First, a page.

The work could also have "important practical applications to areas such as traffic safety [e.g., air traffic control, or driving while using a cell phone], and neurological disorders such as dementia where the ability to multitask is lost," added Dr. Fatta B. Nahab, an assistant professor of neurology at the University of Miami Miller School of Medicine.
"Knowing our limitations is [being able to] not overwhelm them, so in a business like air-traffic control, you would want to limit the number of tasks everyone is responsible for and divide the responsibilities across those people," Nahab said.
These authors used functional MRI to study the brains of people while they were performing fairly complicated tasks involving letter sequencing.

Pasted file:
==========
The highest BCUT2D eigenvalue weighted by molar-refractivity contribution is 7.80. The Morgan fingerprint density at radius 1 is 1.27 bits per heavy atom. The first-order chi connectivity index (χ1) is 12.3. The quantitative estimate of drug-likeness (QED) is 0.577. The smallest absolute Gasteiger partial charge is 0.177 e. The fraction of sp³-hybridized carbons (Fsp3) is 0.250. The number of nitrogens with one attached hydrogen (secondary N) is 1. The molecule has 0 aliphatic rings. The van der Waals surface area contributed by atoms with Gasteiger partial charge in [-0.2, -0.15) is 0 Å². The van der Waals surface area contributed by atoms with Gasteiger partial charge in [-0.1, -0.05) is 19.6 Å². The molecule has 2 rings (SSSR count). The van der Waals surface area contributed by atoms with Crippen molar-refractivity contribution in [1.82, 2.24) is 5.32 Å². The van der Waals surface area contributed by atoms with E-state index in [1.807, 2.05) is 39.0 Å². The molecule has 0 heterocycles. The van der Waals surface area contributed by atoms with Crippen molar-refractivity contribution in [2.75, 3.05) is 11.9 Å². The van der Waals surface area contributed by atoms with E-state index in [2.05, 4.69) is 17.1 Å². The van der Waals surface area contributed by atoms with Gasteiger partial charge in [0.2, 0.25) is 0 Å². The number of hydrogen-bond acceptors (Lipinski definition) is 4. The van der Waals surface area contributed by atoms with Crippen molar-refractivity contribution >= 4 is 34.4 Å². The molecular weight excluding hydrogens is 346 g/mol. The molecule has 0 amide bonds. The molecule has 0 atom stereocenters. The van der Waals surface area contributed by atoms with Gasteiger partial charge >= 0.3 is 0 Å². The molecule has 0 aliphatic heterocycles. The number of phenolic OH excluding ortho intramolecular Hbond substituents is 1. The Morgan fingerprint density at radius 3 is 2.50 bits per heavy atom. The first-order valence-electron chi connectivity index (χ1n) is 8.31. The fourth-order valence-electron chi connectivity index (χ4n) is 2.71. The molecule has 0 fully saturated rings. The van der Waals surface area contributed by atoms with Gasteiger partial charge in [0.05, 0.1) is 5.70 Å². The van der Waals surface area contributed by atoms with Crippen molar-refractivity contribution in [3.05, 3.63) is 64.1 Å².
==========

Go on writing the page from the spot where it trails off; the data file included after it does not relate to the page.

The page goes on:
In the first scenario, volunteers were asked to alternate between two different tasks. In the second scenario, participants were told to postpone one task while completing the other one.
The most surprising finding, Koechlin said, was that when volunteers postponed a task, rather than substituting one for another, the two frontal lobes lit up as they focused on the one task.
Introducing a third task increased the error rate.
"This inferred that the brain was inherently unable to do three tasks simultaneously, so the assumption is because we have two hemispheres [of the brain], we are able to do two tasks at the same time," said Dr. Michael Hutchinson, an associate professor of neurology at NYU Langone Medical Center in New York City.
"It happens as if each frontal lobe is pursuing its own goal!" Koechlin said. "This finding . . . suggests that the frontal function cannot keep track of more than two goals/tasks at the same time."
Stanford University has more on the perils of electronic multitasking
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